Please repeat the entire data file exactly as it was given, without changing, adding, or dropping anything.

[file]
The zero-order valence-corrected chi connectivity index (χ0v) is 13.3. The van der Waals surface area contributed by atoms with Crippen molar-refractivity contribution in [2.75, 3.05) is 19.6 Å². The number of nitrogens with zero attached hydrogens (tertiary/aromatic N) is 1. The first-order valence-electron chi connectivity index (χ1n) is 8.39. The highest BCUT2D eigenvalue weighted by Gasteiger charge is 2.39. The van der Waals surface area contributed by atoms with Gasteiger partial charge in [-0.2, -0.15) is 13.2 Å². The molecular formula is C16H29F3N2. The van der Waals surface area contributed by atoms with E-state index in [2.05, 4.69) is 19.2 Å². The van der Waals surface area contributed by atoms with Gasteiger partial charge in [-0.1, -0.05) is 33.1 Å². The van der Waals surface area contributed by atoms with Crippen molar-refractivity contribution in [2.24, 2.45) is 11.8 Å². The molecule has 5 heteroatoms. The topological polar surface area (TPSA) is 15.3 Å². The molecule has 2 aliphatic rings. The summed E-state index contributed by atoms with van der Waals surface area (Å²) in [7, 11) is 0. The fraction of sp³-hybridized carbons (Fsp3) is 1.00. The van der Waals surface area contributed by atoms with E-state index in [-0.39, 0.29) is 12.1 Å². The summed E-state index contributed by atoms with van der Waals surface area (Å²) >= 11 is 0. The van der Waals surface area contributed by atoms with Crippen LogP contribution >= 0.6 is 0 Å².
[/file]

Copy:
The zero-order valence-corrected chi connectivity index (χ0v) is 13.3. The van der Waals surface area contributed by atoms with Crippen molar-refractivity contribution in [2.75, 3.05) is 19.6 Å². The number of nitrogens with zero attached hydrogens (tertiary/aromatic N) is 1. The first-order valence-electron chi connectivity index (χ1n) is 8.39. The highest BCUT2D eigenvalue weighted by Gasteiger charge is 2.39. The van der Waals surface area contributed by atoms with Gasteiger partial charge in [-0.2, -0.15) is 13.2 Å². The molecular formula is C16H29F3N2. The van der Waals surface area contributed by atoms with E-state index in [2.05, 4.69) is 19.2 Å². The van der Waals surface area contributed by atoms with Gasteiger partial charge in [-0.1, -0.05) is 33.1 Å². The van der Waals surface area contributed by atoms with Crippen molar-refractivity contribution in [2.24, 2.45) is 11.8 Å². The molecule has 5 heteroatoms. The topological polar surface area (TPSA) is 15.3 Å². The molecule has 2 aliphatic rings. The summed E-state index contributed by atoms with van der Waals surface area (Å²) in [7, 11) is 0. The fraction of sp³-hybridized carbons (Fsp3) is 1.00. The van der Waals surface area contributed by atoms with E-state index in [-0.39, 0.29) is 12.1 Å². The summed E-state index contributed by atoms with van der Waals surface area (Å²) >= 11 is 0. The van der Waals surface area contributed by atoms with Crippen LogP contribution >= 0.6 is 0 Å².